For an older website that’s getting thousands of page views per day, getting a VPS or even a dedicated hosting plan would be a good idea.
Dedicated hosting plans cost considerably more than shared hosting plans, but if your website is earning money, it’s definitely worth reinvesting some of it back into dedicated hosting.
3. Consider stripping down the mobile version of your site.
There are solutions out there that give you the option to hide some of the features on the mobile version of the site.
By doing that, you could immensely improve the responsiveness of your website on mobile.
One such solution is the Thrive Architect, which has a ton of other functionality too.
Step 3) Improve your article layout
The first thing people notice once your page loads up is the layout.
Make sure it’s easy on the eyes and avoid unnecessary distractions.
I know it’s tempting to try to give your audience as many options as possible to click on something else on your site while they’re there, but that can easily backfire.
If your audience feels overwhelmed, they might bounce sooner than if your layout was nice and clean.
1. Avoid too many sidebars.
Featuring a few more related articles in a sidebar is fine.
Social share buttons in a sidebar are fine too.
But having more sidebars than that could really make the layout look odd and distracting.
2. Narrow down the width of your articles for desktop users.
Following a line of text from one edge of the monitor to the other can be so tiresome and make your content difficult to consume.
Instead, have your article displayed in the center of the screen and not more than 800 or so pixels wide.
3. Use images that are wider than they are taller.
This one comes down to preference, but images that are wider than they are taller just look better to me.
I especially don’t like tall and narrow images that create too much blank space on the screen.
Step 4) Use the “PPT Formula” when writing introductions
You have to hook your readers from the get-go or else they might leave before they get past the first few sentences.
That would not help your dwell time.
The PPT stands for Preview, Proof, and Transition.
Write a sentence about what your readers can expect from an article.
For example, “In this article, you will learn everything there’s to know about how to optimize your website for mobile.”
The goal here is to make a promise to your reader about what they’re going to get out of the article if they stick to the end.
Make sure you keep that promise, by the way.
As proof, you might want to offer a useful stat that backs your claim.
Numbers work really well for this because they hint to the reader that you’ve actually done some research.
For example, “Following these simple steps increased my mobile traffic by 23% in the first month.”
This one’s really simple.
Transition simply means following the Preview and the Proof up with a simple sentence like “Let’s jump in!” to guide your reader to the next section of the article.
It just helps with the flow of your article.
Step 5) Create easy-to-consume articles
This one’s huge.
You can significantly increase dwell time by creating content that’s easy to consume.
I’m sure you’ve run into articles that are so badly formatted it’s almost anxiety-inducing.
Do your best to format your content in logically and make it flow well.
1. Have your titles and subheadings clearly stand out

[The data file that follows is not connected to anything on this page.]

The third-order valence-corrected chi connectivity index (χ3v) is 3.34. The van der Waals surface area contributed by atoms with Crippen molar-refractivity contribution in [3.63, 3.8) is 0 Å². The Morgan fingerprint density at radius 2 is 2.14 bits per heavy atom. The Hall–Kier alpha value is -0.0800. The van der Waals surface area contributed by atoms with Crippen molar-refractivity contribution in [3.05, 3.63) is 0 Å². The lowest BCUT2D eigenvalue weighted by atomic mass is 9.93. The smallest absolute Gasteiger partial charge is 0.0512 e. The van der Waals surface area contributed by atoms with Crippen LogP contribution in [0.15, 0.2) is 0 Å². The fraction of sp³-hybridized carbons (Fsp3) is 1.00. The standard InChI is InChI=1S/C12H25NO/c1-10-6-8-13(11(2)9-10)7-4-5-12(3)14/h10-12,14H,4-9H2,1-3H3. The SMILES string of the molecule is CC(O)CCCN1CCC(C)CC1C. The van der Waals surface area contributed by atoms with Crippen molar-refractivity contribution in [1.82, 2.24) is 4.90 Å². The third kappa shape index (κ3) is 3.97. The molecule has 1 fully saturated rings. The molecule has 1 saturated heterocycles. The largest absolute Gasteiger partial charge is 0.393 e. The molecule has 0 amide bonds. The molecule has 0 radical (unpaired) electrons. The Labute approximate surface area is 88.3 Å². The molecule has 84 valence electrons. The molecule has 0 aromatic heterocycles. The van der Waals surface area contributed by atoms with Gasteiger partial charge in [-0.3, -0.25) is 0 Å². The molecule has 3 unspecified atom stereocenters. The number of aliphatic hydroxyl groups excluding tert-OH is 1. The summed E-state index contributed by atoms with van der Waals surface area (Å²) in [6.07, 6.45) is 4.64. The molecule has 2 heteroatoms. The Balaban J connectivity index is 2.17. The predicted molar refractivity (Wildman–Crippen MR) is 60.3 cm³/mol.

You can do this by using bigger font size for your titles as well as bold them out, for example.
You can also make your titles and subheadings stand out by using an entirely different font for them.
This can look very effective.
Just make sure you use complementary fonts and not something outrageously different which would only be distracting.
2. One sentence per paragraph writing style.
I know some people have a hard time writing this way, but it really makes the content more readable.
It makes the text feel lighter and more spacious.
Whatever you do, avoid the blocks of text that could remind your audience of textbooks and homework.
3. Don’t go over 400 words or so without a new subheading
I always aim for this number to be in the 200-300 words range.
It just feels right and that’s what I prefer when consuming content on other sites too.
Subheadings, when used correctly, can really make the content flow well.
Step 6) Use images and videos in your content
Not only does Google prefer articles that have images and videos in them, your audience does too.
Videos are amazing for increasing dwell time.
Because when someone clicks ‘Play’ on a video inside your article, they’re in there for the entire duration of the video.
Sure, not everyone will watch every video for the entire duration, but every bit helps.
Adding videos to content to increase dwell time is so powerful this case study reports a 260% increase of dwell time in content pieces with videos in them.
1. Use a paid stock image platform >IF< you can afford it.
And that’s a big ‘if’ for a reason.
Stock images can get really expensive, especially if you need a large number of them on a daily basis.
Avoid this entirely and use the royalty free images if you’re just starting out.
Pexels and Canva are excellent sources of royalty free images.
2. Is it OK to use other people’s videos in your content?
Generally speaking, yes.
No one will mind being featured in your content if you’re not derogatory towards them or something to that effect.
So, if you’re not creating your own videos, don’t shy away from using somebody else’s content.
Just be classy about it and always give credit where credit is due.
You could even take the extra step and contact the content creator and offer to remove the video if they have any objections.
9 times out of 10, quite the opposite will happen and you might even start building a network of connections this way.
3. How many images and videos should you use per article?
There’s no right or wrong answer here.
I’ve seen articles that do really well with 20+ videos in them.
I’ve also seen articles with 30+ images and graphics in them that also do very well.
It all has to make sense, however.
When it does, images and videos can help tremendously increase dwell time because every time people get to an image or a video, they pause and check it out.
Step 7) Write comprehensive content
There are hundreds of millions of blogs out there and something like 4.4 million articles gets published each day.